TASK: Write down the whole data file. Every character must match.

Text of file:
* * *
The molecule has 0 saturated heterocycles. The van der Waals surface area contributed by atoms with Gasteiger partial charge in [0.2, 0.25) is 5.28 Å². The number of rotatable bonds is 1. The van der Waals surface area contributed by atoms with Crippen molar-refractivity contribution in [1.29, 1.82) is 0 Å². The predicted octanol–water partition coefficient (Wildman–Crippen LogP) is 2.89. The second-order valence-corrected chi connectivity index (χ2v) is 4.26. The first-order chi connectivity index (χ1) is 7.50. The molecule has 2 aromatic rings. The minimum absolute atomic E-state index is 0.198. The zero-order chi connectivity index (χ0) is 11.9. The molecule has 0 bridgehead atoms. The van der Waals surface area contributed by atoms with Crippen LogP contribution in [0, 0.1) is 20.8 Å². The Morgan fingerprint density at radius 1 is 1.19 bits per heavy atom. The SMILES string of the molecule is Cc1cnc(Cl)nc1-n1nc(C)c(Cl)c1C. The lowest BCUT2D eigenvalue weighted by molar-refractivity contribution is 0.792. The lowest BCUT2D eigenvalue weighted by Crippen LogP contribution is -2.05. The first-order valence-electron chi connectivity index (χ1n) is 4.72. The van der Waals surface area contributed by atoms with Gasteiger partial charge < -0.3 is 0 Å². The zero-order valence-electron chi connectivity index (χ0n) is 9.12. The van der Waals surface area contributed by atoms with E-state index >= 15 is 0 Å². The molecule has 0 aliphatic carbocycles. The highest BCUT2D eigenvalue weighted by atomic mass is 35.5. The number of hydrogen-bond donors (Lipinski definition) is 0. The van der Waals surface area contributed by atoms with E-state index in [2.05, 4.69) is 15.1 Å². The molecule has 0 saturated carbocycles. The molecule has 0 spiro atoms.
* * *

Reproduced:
The molecule has 0 saturated heterocycles. The van der Waals surface area contributed by atoms with Gasteiger partial charge in [0.2, 0.25) is 5.28 Å². The number of rotatable bonds is 1. The van der Waals surface area contributed by atoms with Crippen molar-refractivity contribution in [1.29, 1.82) is 0 Å². The predicted octanol–water partition coefficient (Wildman–Crippen LogP) is 2.89. The second-order valence-corrected chi connectivity index (χ2v) is 4.26. The first-order chi connectivity index (χ1) is 7.50. The molecule has 2 aromatic rings. The minimum absolute atomic E-state index is 0.198. The zero-order chi connectivity index (χ0) is 11.9. The molecule has 0 bridgehead atoms. The van der Waals surface area contributed by atoms with Crippen LogP contribution in [0, 0.1) is 20.8 Å². The Morgan fingerprint density at radius 1 is 1.19 bits per heavy atom. The SMILES string of the molecule is Cc1cnc(Cl)nc1-n1nc(C)c(Cl)c1C. The lowest BCUT2D eigenvalue weighted by molar-refractivity contribution is 0.792. The lowest BCUT2D eigenvalue weighted by Crippen LogP contribution is -2.05. The first-order valence-electron chi connectivity index (χ1n) is 4.72. The van der Waals surface area contributed by atoms with Gasteiger partial charge < -0.3 is 0 Å². The zero-order valence-electron chi connectivity index (χ0n) is 9.12. The van der Waals surface area contributed by atoms with E-state index >= 15 is 0 Å². The molecule has 0 aliphatic carbocycles. The highest BCUT2D eigenvalue weighted by atomic mass is 35.5. The number of hydrogen-bond donors (Lipinski definition) is 0. The van der Waals surface area contributed by atoms with E-state index in [2.05, 4.69) is 15.1 Å². The molecule has 0 saturated carbocycles. The molecule has 0 spiro atoms.